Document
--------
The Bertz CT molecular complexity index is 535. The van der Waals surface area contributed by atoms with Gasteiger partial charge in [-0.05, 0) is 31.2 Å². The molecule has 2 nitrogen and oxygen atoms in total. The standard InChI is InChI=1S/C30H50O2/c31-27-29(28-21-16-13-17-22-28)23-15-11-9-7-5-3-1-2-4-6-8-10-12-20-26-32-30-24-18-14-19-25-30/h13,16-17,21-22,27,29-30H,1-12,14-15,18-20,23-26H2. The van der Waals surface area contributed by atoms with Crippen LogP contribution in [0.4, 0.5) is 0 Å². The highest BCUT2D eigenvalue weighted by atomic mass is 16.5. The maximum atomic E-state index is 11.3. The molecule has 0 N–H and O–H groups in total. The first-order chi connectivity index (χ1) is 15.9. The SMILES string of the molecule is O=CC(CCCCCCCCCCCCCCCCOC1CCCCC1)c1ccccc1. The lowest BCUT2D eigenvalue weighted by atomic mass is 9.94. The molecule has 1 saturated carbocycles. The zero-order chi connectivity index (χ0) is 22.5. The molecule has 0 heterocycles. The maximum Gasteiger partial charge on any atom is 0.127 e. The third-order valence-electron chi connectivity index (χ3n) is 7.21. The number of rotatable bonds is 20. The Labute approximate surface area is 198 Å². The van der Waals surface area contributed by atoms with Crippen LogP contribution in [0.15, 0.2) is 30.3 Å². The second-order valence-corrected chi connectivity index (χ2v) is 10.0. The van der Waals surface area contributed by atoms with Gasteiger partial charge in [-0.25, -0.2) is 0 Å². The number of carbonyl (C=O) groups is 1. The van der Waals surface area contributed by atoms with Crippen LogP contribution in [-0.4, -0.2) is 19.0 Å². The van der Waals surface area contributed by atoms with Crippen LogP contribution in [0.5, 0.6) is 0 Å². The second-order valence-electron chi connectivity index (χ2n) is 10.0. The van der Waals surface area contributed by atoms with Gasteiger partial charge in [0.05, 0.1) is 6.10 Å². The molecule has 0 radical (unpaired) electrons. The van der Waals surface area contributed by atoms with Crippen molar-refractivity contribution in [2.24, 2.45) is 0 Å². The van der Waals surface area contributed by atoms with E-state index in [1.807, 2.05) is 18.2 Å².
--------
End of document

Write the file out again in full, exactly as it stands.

The Bertz CT molecular complexity index is 535. The van der Waals surface area contributed by atoms with Gasteiger partial charge in [-0.05, 0) is 31.2 Å². The molecule has 2 nitrogen and oxygen atoms in total. The standard InChI is InChI=1S/C30H50O2/c31-27-29(28-21-16-13-17-22-28)23-15-11-9-7-5-3-1-2-4-6-8-10-12-20-26-32-30-24-18-14-19-25-30/h13,16-17,21-22,27,29-30H,1-12,14-15,18-20,23-26H2. The van der Waals surface area contributed by atoms with Crippen LogP contribution in [0.4, 0.5) is 0 Å². The highest BCUT2D eigenvalue weighted by atomic mass is 16.5. The maximum atomic E-state index is 11.3. The molecule has 0 N–H and O–H groups in total. The first-order chi connectivity index (χ1) is 15.9. The SMILES string of the molecule is O=CC(CCCCCCCCCCCCCCCCOC1CCCCC1)c1ccccc1. The lowest BCUT2D eigenvalue weighted by atomic mass is 9.94. The molecule has 1 saturated carbocycles. The zero-order chi connectivity index (χ0) is 22.5. The molecule has 0 heterocycles. The maximum Gasteiger partial charge on any atom is 0.127 e. The third-order valence-electron chi connectivity index (χ3n) is 7.21. The number of rotatable bonds is 20. The Labute approximate surface area is 198 Å². The van der Waals surface area contributed by atoms with Crippen LogP contribution in [0.15, 0.2) is 30.3 Å². The second-order valence-corrected chi connectivity index (χ2v) is 10.0. The van der Waals surface area contributed by atoms with Gasteiger partial charge in [-0.25, -0.2) is 0 Å². The number of carbonyl (C=O) groups is 1. The van der Waals surface area contributed by atoms with Crippen LogP contribution in [-0.4, -0.2) is 19.0 Å². The van der Waals surface area contributed by atoms with Crippen LogP contribution in [0.5, 0.6) is 0 Å². The second-order valence-electron chi connectivity index (χ2n) is 10.0. The van der Waals surface area contributed by atoms with Gasteiger partial charge in [0.05, 0.1) is 6.10 Å². The molecule has 0 radical (unpaired) electrons. The van der Waals surface area contributed by atoms with Crippen molar-refractivity contribution in [2.24, 2.45) is 0 Å². The van der Waals surface area contributed by atoms with E-state index in [1.807, 2.05) is 18.2 Å².